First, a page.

• Real GDP is expected to increase by 2.0% in 2017.
  • In 2014 there was a reversal in the trend for growing unemployment. The rate decreased to 11.4% and is expected to fall further to 8.8% in 2017.
  • Bulgaria’s corporate income tax (CIT) rate is the lowest in the EU at 10%. The personal income tax rate is also at 10%. Industries that face structural unemployment issues are granted a 0% tax rate.
  • GDP growth, observed in 2015 for the first time since the crisis, is expected to remain stable in 2016-17 (2.1% on average), while the unemployment rate is forecast to drop below 14.0% in 2017 from 17.3% in 2014.
  • Labor market reforms in 2013 and 2014 aimed to facilitate the use of flexible types of employment.
  • Since Croatia joined the EU (January 1st, 2013), its trade connections have been improving.
  • Croatia is planning to invest €203 million into fast broadband through the use of Structural Funds.
Czech Republic
  • Forecast GDP growth of 2.7% for 2017.
  • Total R&D intensity (research and development expenditure as a percentage of GDP) is forecast to reach 2.9% in 2020, only slightly below the EU target of 3.0%.
  • The government has implemented the Business Corporations Act, aimed at facilitating setting a business by substantially reducing the minimum capital requirements.
  • The ratio of public debt to GDP is forecast to fall in the next two years.
  • Hosts Phoenix conference, bringing together international executives in partnership with F6S, Auka, Innovatrics, and many others.
  • As the market situation slowly improves, crisis taxes and the fiscal burden are being gradually eased off.
  • Society follows technological trends: internet penetration is 76%, 60% of the population has Facebook accounts and 55% have smartphones, all spelling opportunities for the further development and adoption of digital solutions.
  • Digital entrepreneurship is moving up the government’s agenda: numerous initiatives have already been launched to support this area, such as Kitchen Budapest and Colabs (incubators), and Web 2.0 (a competition for startups).
  • The high level of business-cycle synchronization with the advanced German economy, due to an integrated supply chain (exports to Germany accounted for 26% of all Polish exports in 2014).
  • Poland is the largest beneficiary of EU support. The EU will have allocated €82.5 billion to Poland over the 2014–2020 period.
  • There is a possibility of obtaining dedicated public aid, granted on the basis of an agreement between the Minister of the Economy and the investor. Companies planning to invest in seven selected industries, including R&D and biotechnology sectors, can apply for support.
  • Numerous domestic FinTech startups and mature companies are operating both in Poland and abroad.
  • Romania has the fastest broadband internet in Europe – the peak connection speed is close to 60 Mbps, and 16% of all connections have a speed of 100+ Mbps.
  • The Romanian government actively supports domestic companies and foreign investors through state aid schemes, tax incentives, super deductions (150%) for R&D investments and low CIT.
  • Romania was ranked 37th in the global Doing Business Index 2016 (with improvement noted in the areas of paying taxes, enforcing contracts and resolving insolvencies).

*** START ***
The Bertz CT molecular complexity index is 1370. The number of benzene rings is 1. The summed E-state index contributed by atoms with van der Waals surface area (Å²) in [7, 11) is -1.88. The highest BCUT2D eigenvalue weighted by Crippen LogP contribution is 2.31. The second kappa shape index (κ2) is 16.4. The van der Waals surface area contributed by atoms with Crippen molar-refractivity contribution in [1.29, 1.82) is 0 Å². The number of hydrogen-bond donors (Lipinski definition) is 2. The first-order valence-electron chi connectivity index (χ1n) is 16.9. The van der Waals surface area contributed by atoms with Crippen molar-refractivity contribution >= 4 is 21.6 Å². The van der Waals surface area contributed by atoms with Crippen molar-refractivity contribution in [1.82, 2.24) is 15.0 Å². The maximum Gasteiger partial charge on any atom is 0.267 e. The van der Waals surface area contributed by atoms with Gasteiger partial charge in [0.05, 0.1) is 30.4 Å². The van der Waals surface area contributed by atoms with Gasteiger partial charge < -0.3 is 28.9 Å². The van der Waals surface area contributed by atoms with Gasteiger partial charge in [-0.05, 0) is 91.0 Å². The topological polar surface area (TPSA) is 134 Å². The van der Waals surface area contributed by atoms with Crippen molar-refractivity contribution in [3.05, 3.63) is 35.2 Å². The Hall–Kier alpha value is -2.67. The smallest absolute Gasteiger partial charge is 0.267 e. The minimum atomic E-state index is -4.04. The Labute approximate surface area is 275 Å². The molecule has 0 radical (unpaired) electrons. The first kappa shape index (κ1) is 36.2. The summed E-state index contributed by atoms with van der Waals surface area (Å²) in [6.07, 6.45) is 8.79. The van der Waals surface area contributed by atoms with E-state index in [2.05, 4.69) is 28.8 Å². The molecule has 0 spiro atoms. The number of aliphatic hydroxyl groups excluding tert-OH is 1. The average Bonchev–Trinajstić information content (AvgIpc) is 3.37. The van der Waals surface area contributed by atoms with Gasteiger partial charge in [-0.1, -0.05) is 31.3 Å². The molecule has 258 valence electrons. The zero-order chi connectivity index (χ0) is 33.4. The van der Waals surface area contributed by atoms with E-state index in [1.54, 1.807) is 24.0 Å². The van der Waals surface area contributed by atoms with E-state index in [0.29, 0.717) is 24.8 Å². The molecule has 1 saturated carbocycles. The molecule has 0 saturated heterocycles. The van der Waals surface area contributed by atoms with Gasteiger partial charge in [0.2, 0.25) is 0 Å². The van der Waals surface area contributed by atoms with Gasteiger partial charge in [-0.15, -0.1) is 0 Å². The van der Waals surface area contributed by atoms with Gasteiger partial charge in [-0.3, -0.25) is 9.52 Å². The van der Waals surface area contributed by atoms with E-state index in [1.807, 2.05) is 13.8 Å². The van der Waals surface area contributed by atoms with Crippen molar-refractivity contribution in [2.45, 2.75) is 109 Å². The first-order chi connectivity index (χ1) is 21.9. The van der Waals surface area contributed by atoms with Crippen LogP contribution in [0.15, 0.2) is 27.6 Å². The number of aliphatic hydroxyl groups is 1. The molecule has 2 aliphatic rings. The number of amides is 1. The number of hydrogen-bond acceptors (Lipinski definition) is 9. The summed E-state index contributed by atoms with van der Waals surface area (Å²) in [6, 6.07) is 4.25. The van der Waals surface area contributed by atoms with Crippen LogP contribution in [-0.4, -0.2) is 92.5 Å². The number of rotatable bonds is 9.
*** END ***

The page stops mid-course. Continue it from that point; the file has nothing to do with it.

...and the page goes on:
• An increase in public investment is expected over the years to come.
  • Slovakia has exited the EU’s excessive deficit procedure, and the government expects to achieve a balanced budget by 2018. EU funds are likely to improve the country’s infrastructure.
  • Business confidence in the country is recovering after the crisis, driving investment growth.
  • The government is planning to further develop broadband access by rolling out fiber optic networks in rural areas.
  • Slovakia jumped to 29th place in the Doing Business Index in 2016, up from 37th the year before. Most important improvements included the shortening of time required to register a company (following the launch of a one-stop shop), the elimination of the requirement for a notary to verify signatures, and a reduction in corporate tax rates.
  • Slovakia offers several incentives (such as cash grants) and investment support to companies operating in technological centers.
  • Slovakia has one of the highest rates of cloud computing adoption in Eastern Europe.
  • GDP growth is expected to accelerate in 2017 (2.3%) after a slowdown in 2016.
  • Slovenia improved from 35th place in 2015 to 29th in 2016 in the global Doing Business ranking due to reforms in the fields of insolvency resolution, the enforcement of legal contracts and real estate management.
  • Slovenia adopted a new FDI strategy and a smart specialization strategy in 2015 (25% of measures included in the Single document – the Slovenian government’s initiative aimed at ensuring better regulatory and business environment and enhancing competitiveness of Slovenian economy – were implemented).
  • The number of individual e-buyers who made a purchase within the last 12 months grew by 6% annually between 2010 and 2015 to account for 39% of the population (aged 16-74).
  • Slovenia is expected to launch the use of the SME test in 2016, meaning every new law will have to be appraised based on the impact it will have on businesses, SMEs in particular.

Data source: FinTech in CEE: Charting the course for innovation in financial services technology

Not to sugarcoat those opportunities – every one of the markets has its drawbacks and threats able to impair future prosperity. Even leading CEE markets have controversial processes in place, requiring careful assessment of the best choice should one decide to go on a CEE quest. High barriers for entry in certain countries, ageing society, corruption, significant rural population are among important downsides to local economies. Nonetheless, CEE is expected to emerge from local problems to a region with highly cooperative and supportive governments (which many already are), strong and open to collaboration banks, powered by an insignificant competition, up to the moment when the hype grinds down every aspect of CEE nations to shed light for the international community on their next place to be.